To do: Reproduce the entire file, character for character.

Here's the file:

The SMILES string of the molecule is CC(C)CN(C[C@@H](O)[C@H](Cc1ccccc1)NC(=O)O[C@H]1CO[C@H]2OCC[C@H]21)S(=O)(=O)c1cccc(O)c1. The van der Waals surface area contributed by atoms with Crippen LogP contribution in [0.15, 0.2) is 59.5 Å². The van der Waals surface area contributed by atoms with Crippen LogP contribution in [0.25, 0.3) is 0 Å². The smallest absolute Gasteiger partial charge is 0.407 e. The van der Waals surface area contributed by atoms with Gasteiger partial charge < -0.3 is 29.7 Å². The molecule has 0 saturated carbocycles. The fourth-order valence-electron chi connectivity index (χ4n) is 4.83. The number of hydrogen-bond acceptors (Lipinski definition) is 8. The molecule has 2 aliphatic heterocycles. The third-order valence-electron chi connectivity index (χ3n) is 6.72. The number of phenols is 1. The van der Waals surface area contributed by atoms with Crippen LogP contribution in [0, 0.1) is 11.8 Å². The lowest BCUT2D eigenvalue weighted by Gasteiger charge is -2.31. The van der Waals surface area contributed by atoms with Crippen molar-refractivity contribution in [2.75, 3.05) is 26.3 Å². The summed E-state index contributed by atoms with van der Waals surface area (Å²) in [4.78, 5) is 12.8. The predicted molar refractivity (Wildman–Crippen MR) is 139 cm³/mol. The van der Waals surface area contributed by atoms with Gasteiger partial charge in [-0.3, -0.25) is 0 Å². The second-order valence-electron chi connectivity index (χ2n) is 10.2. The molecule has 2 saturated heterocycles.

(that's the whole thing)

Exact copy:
The SMILES string of the molecule is CC(C)CN(C[C@@H](O)[C@H](Cc1ccccc1)NC(=O)O[C@H]1CO[C@H]2OCC[C@H]21)S(=O)(=O)c1cccc(O)c1. The van der Waals surface area contributed by atoms with Crippen LogP contribution in [0.15, 0.2) is 59.5 Å². The van der Waals surface area contributed by atoms with Crippen LogP contribution in [0.25, 0.3) is 0 Å². The smallest absolute Gasteiger partial charge is 0.407 e. The van der Waals surface area contributed by atoms with Gasteiger partial charge < -0.3 is 29.7 Å². The molecule has 0 saturated carbocycles. The fourth-order valence-electron chi connectivity index (χ4n) is 4.83. The number of hydrogen-bond acceptors (Lipinski definition) is 8. The molecule has 2 aliphatic heterocycles. The third-order valence-electron chi connectivity index (χ3n) is 6.72. The number of phenols is 1. The van der Waals surface area contributed by atoms with Crippen LogP contribution in [0, 0.1) is 11.8 Å². The lowest BCUT2D eigenvalue weighted by Gasteiger charge is -2.31. The van der Waals surface area contributed by atoms with Crippen molar-refractivity contribution in [2.75, 3.05) is 26.3 Å². The summed E-state index contributed by atoms with van der Waals surface area (Å²) in [4.78, 5) is 12.8. The predicted molar refractivity (Wildman–Crippen MR) is 139 cm³/mol. The van der Waals surface area contributed by atoms with Gasteiger partial charge in [-0.3, -0.25) is 0 Å². The second-order valence-electron chi connectivity index (χ2n) is 10.2. The molecule has 2 saturated heterocycles.